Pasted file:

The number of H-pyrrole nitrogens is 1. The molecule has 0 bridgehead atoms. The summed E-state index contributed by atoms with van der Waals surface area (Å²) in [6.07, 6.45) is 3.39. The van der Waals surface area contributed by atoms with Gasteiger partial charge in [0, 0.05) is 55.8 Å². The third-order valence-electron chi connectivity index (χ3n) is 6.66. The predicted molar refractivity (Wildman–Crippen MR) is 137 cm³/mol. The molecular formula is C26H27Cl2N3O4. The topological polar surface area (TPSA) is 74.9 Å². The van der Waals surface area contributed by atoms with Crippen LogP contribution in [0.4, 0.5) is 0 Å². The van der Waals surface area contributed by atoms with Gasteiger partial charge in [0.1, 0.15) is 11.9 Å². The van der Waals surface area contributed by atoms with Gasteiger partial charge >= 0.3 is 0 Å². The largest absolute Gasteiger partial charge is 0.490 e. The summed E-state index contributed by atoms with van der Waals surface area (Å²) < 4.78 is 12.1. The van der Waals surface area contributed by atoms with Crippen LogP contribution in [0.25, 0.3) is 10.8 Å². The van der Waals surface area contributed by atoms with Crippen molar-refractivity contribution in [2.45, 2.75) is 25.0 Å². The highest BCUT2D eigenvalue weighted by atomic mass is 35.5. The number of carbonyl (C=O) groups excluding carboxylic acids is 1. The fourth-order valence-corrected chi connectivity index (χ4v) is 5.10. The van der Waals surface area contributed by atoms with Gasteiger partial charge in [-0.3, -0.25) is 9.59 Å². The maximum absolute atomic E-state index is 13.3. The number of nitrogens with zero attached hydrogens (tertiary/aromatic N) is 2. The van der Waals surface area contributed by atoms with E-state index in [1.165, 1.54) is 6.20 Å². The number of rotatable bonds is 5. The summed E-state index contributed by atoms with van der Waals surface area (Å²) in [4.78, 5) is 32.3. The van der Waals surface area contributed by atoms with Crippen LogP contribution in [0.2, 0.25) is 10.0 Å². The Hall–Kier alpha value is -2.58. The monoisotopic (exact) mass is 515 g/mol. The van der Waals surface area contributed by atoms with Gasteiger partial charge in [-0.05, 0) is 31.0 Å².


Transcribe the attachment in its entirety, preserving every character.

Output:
The number of H-pyrrole nitrogens is 1. The molecule has 0 bridgehead atoms. The summed E-state index contributed by atoms with van der Waals surface area (Å²) in [6.07, 6.45) is 3.39. The van der Waals surface area contributed by atoms with Gasteiger partial charge in [0, 0.05) is 55.8 Å². The third-order valence-electron chi connectivity index (χ3n) is 6.66. The predicted molar refractivity (Wildman–Crippen MR) is 137 cm³/mol. The molecular formula is C26H27Cl2N3O4. The topological polar surface area (TPSA) is 74.9 Å². The van der Waals surface area contributed by atoms with Crippen LogP contribution in [0.4, 0.5) is 0 Å². The van der Waals surface area contributed by atoms with Gasteiger partial charge in [0.1, 0.15) is 11.9 Å². The van der Waals surface area contributed by atoms with Gasteiger partial charge >= 0.3 is 0 Å². The largest absolute Gasteiger partial charge is 0.490 e. The summed E-state index contributed by atoms with van der Waals surface area (Å²) < 4.78 is 12.1. The van der Waals surface area contributed by atoms with Crippen LogP contribution in [0.25, 0.3) is 10.8 Å². The van der Waals surface area contributed by atoms with Crippen molar-refractivity contribution in [2.45, 2.75) is 25.0 Å². The highest BCUT2D eigenvalue weighted by atomic mass is 35.5. The number of carbonyl (C=O) groups excluding carboxylic acids is 1. The fourth-order valence-corrected chi connectivity index (χ4v) is 5.10. The van der Waals surface area contributed by atoms with Gasteiger partial charge in [-0.3, -0.25) is 9.59 Å². The maximum absolute atomic E-state index is 13.3. The number of nitrogens with zero attached hydrogens (tertiary/aromatic N) is 2. The van der Waals surface area contributed by atoms with E-state index in [1.165, 1.54) is 6.20 Å². The number of rotatable bonds is 5. The summed E-state index contributed by atoms with van der Waals surface area (Å²) in [4.78, 5) is 32.3. The van der Waals surface area contributed by atoms with Crippen LogP contribution in [0.2, 0.25) is 10.0 Å². The Hall–Kier alpha value is -2.58. The monoisotopic (exact) mass is 515 g/mol. The van der Waals surface area contributed by atoms with Gasteiger partial charge in [-0.05, 0) is 31.0 Å².